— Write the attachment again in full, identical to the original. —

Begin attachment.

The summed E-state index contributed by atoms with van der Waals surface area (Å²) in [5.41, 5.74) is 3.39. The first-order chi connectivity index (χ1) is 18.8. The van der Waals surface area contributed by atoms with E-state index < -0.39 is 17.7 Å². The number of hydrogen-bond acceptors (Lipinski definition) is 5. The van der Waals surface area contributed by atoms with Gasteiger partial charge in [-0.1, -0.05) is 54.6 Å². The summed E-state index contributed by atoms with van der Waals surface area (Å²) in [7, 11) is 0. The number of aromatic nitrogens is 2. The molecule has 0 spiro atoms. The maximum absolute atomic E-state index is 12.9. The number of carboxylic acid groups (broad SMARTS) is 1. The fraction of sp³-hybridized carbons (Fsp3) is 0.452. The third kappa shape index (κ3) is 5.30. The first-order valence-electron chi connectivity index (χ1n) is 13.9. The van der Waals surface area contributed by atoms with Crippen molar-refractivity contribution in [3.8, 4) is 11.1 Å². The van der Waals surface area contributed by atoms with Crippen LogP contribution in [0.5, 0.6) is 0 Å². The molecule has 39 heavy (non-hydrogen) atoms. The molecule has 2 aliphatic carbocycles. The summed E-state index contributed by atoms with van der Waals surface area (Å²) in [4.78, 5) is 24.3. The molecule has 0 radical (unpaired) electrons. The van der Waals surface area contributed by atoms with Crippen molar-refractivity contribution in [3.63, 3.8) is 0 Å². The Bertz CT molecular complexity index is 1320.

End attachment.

The summed E-state index contributed by atoms with van der Waals surface area (Å²) in [5.41, 5.74) is 3.39. The first-order chi connectivity index (χ1) is 18.8. The van der Waals surface area contributed by atoms with E-state index < -0.39 is 17.7 Å². The number of hydrogen-bond acceptors (Lipinski definition) is 5. The van der Waals surface area contributed by atoms with Gasteiger partial charge in [-0.1, -0.05) is 54.6 Å². The summed E-state index contributed by atoms with van der Waals surface area (Å²) in [7, 11) is 0. The number of aromatic nitrogens is 2. The molecule has 0 spiro atoms. The maximum absolute atomic E-state index is 12.9. The number of carboxylic acid groups (broad SMARTS) is 1. The fraction of sp³-hybridized carbons (Fsp3) is 0.452. The third kappa shape index (κ3) is 5.30. The first-order valence-electron chi connectivity index (χ1n) is 13.9. The van der Waals surface area contributed by atoms with Crippen molar-refractivity contribution in [3.8, 4) is 11.1 Å². The van der Waals surface area contributed by atoms with Crippen LogP contribution in [0.5, 0.6) is 0 Å². The molecule has 39 heavy (non-hydrogen) atoms. The molecule has 2 aliphatic carbocycles. The summed E-state index contributed by atoms with van der Waals surface area (Å²) in [4.78, 5) is 24.3. The molecule has 0 radical (unpaired) electrons. The van der Waals surface area contributed by atoms with Crippen molar-refractivity contribution in [3.63, 3.8) is 0 Å². The Bertz CT molecular complexity index is 1320.